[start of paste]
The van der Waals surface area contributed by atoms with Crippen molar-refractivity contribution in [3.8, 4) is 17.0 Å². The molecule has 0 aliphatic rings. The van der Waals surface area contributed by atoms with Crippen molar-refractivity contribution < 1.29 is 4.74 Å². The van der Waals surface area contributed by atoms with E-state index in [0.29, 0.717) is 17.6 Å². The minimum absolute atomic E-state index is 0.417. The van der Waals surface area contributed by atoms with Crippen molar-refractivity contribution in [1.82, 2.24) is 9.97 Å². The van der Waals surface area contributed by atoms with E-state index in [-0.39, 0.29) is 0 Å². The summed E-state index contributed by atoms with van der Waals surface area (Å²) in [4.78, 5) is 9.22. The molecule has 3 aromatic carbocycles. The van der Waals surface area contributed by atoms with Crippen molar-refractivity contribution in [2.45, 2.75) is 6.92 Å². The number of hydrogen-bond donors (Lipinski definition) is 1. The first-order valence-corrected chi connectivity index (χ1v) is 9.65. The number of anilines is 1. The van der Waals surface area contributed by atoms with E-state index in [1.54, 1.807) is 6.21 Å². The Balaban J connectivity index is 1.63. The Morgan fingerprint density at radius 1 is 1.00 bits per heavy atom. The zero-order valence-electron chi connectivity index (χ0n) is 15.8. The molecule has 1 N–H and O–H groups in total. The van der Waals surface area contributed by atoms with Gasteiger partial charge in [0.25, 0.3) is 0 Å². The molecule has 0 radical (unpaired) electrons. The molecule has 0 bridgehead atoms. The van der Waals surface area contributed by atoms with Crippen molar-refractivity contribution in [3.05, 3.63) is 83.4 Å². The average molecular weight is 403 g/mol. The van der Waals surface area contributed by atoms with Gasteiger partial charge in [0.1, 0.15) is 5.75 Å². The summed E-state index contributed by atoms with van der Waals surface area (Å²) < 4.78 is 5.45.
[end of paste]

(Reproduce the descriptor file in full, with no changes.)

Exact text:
The van der Waals surface area contributed by atoms with Crippen molar-refractivity contribution in [3.8, 4) is 17.0 Å². The molecule has 0 aliphatic rings. The van der Waals surface area contributed by atoms with Crippen molar-refractivity contribution < 1.29 is 4.74 Å². The van der Waals surface area contributed by atoms with E-state index in [0.29, 0.717) is 17.6 Å². The minimum absolute atomic E-state index is 0.417. The van der Waals surface area contributed by atoms with Crippen molar-refractivity contribution in [1.82, 2.24) is 9.97 Å². The van der Waals surface area contributed by atoms with E-state index in [-0.39, 0.29) is 0 Å². The summed E-state index contributed by atoms with van der Waals surface area (Å²) in [4.78, 5) is 9.22. The molecule has 3 aromatic carbocycles. The van der Waals surface area contributed by atoms with Crippen molar-refractivity contribution in [2.45, 2.75) is 6.92 Å². The number of hydrogen-bond donors (Lipinski definition) is 1. The first-order valence-corrected chi connectivity index (χ1v) is 9.65. The number of anilines is 1. The van der Waals surface area contributed by atoms with E-state index in [1.54, 1.807) is 6.21 Å². The Balaban J connectivity index is 1.63. The Morgan fingerprint density at radius 1 is 1.00 bits per heavy atom. The zero-order valence-electron chi connectivity index (χ0n) is 15.8. The molecule has 1 N–H and O–H groups in total. The van der Waals surface area contributed by atoms with Gasteiger partial charge in [0.25, 0.3) is 0 Å². The molecule has 0 radical (unpaired) electrons. The molecule has 0 bridgehead atoms. The van der Waals surface area contributed by atoms with Crippen molar-refractivity contribution in [3.05, 3.63) is 83.4 Å². The average molecular weight is 403 g/mol. The van der Waals surface area contributed by atoms with Gasteiger partial charge in [0.1, 0.15) is 5.75 Å². The summed E-state index contributed by atoms with van der Waals surface area (Å²) < 4.78 is 5.45.